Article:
Inslee releases statement over border detainments

“I will continue to stand up for the rights and protections of all Washingtonians.”

Gov. Jay Inslee answers a reporter’s question during the budget rollout press conference last month (Office of the Governor Photo).

Gov. Jay Inslee answers a reporter’s question during the budget rollout press conference last month (Office of the Governor Photo).

On Monday, Gov. Jay Inslee issued a statement condemning the hours-long detainment of dozens of Iranian-Americans at the Peace Arch Canadian-U.S. border crossing at Blaine over the weekend.

“This is wrong and rife with constitutional and moral problems. No one should be treated differently due to where they come from, how they look or what language they speak,” said Inslee. “What Americans endured over the weekend in Blaine is unacceptable. This will not stand in Washington state, and we will continue to push for answers to ensure that it does not happen again.”

More than 60 travelers were stopped by federal agents and their passports withheld for additional questioning about their political views and allegiances, some for as long as 10 hours according to The New York Times.

“By all accounts, this is detention, regardless of whether the waiting area has bars on the windows,” said Inslee.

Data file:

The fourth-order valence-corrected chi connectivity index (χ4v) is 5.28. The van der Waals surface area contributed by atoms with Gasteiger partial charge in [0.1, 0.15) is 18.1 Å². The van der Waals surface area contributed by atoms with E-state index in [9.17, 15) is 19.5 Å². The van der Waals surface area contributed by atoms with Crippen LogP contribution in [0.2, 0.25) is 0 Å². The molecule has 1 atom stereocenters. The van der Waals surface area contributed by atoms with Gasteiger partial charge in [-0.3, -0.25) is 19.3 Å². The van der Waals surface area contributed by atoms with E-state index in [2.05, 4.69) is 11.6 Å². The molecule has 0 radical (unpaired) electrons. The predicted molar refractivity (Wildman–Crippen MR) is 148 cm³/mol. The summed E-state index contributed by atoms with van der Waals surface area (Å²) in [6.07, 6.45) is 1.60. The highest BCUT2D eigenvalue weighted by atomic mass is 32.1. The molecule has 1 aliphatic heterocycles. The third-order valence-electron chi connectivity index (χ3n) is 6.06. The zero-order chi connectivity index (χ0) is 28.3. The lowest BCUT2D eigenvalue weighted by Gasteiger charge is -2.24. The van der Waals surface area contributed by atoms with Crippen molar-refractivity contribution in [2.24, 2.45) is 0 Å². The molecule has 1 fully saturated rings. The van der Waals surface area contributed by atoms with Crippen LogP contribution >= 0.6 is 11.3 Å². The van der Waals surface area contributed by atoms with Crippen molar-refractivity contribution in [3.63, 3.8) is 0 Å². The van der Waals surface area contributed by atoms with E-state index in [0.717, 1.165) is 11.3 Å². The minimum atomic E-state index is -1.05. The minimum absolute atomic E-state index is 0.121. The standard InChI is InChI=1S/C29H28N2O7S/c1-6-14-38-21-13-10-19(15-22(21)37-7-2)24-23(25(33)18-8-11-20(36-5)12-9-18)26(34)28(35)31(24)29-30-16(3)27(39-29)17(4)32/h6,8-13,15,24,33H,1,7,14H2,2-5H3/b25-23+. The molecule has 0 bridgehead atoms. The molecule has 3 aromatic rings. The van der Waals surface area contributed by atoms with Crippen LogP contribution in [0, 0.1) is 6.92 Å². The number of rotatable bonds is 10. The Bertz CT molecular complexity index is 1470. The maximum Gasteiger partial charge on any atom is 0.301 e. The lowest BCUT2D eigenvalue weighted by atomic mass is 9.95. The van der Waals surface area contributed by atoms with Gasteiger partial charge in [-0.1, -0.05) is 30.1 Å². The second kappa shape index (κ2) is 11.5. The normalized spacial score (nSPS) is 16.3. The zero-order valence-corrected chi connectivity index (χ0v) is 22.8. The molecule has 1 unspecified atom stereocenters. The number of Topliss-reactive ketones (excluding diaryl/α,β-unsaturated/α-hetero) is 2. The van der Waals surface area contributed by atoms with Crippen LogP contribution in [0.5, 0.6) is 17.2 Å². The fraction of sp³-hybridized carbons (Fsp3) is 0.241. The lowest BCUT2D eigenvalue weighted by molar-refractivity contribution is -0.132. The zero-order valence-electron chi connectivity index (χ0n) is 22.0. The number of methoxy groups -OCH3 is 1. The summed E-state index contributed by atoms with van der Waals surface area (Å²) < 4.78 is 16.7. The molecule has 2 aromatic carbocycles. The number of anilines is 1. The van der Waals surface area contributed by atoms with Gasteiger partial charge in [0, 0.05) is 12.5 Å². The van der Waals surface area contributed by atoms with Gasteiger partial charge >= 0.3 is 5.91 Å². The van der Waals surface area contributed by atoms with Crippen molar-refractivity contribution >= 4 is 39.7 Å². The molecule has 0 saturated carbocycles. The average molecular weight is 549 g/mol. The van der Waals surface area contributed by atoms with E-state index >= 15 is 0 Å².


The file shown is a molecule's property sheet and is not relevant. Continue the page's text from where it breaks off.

The governor extended further blame toward the Trump Administration’s “never-ending vilification of our immigrant populations” amid what he called the President’s shirked responsibility to national security that helped result in the dismantling of the 2015 Iran nuclear deal.

“Rather than making us more safe, his unilateral actions increase the risk to Washingtonians at home and abroad.” Inslee added that he believes there is no credibility in the denials of mistreatment issued by Customs and Border Protection over the agency’s handling of the incident. In his statement, he also invoked Executive Order 9066, signed by then President Franklin Roosevelt, authorizing the internment of 120,000 Japanese Americans in 1942.

“We can never forget that Japanese-Americans were detained in Washington state during World War II and their constitutional and civic rights were removed out of fear and hatred. This cannot become a new era of intimidation and division,” said Inslee. “I will continue to stand up for the rights and protections of all Washingtonians.”




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